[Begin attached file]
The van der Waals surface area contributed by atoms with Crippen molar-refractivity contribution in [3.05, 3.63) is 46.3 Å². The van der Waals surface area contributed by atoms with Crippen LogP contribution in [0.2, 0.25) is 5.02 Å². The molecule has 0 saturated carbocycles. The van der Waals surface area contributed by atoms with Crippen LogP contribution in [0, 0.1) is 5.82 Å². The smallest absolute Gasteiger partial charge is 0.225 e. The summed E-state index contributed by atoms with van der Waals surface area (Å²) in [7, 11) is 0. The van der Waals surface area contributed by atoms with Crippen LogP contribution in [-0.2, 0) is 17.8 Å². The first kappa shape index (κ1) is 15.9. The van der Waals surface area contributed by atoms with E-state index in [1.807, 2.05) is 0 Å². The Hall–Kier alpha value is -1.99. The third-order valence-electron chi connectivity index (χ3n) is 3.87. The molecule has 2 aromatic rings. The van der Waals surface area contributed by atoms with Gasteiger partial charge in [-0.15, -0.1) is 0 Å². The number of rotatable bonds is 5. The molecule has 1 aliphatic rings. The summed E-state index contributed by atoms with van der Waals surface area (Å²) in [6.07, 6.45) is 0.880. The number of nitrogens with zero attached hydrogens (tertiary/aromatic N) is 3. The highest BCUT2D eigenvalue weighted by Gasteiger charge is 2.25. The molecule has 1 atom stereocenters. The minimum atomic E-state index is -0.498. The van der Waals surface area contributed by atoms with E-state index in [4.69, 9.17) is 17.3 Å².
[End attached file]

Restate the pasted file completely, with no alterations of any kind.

The van der Waals surface area contributed by atoms with Crippen molar-refractivity contribution in [3.05, 3.63) is 46.3 Å². The van der Waals surface area contributed by atoms with Crippen LogP contribution in [0.2, 0.25) is 5.02 Å². The molecule has 0 saturated carbocycles. The van der Waals surface area contributed by atoms with Crippen LogP contribution in [0, 0.1) is 5.82 Å². The smallest absolute Gasteiger partial charge is 0.225 e. The summed E-state index contributed by atoms with van der Waals surface area (Å²) in [7, 11) is 0. The van der Waals surface area contributed by atoms with Crippen LogP contribution in [-0.2, 0) is 17.8 Å². The first kappa shape index (κ1) is 15.9. The van der Waals surface area contributed by atoms with E-state index in [1.807, 2.05) is 0 Å². The Hall–Kier alpha value is -1.99. The third-order valence-electron chi connectivity index (χ3n) is 3.87. The molecule has 2 aromatic rings. The van der Waals surface area contributed by atoms with Gasteiger partial charge in [-0.15, -0.1) is 0 Å². The number of rotatable bonds is 5. The molecule has 1 aliphatic rings. The summed E-state index contributed by atoms with van der Waals surface area (Å²) in [6.07, 6.45) is 0.880. The number of nitrogens with zero attached hydrogens (tertiary/aromatic N) is 3. The highest BCUT2D eigenvalue weighted by Gasteiger charge is 2.25. The molecule has 1 atom stereocenters. The minimum atomic E-state index is -0.498. The van der Waals surface area contributed by atoms with E-state index in [4.69, 9.17) is 17.3 Å².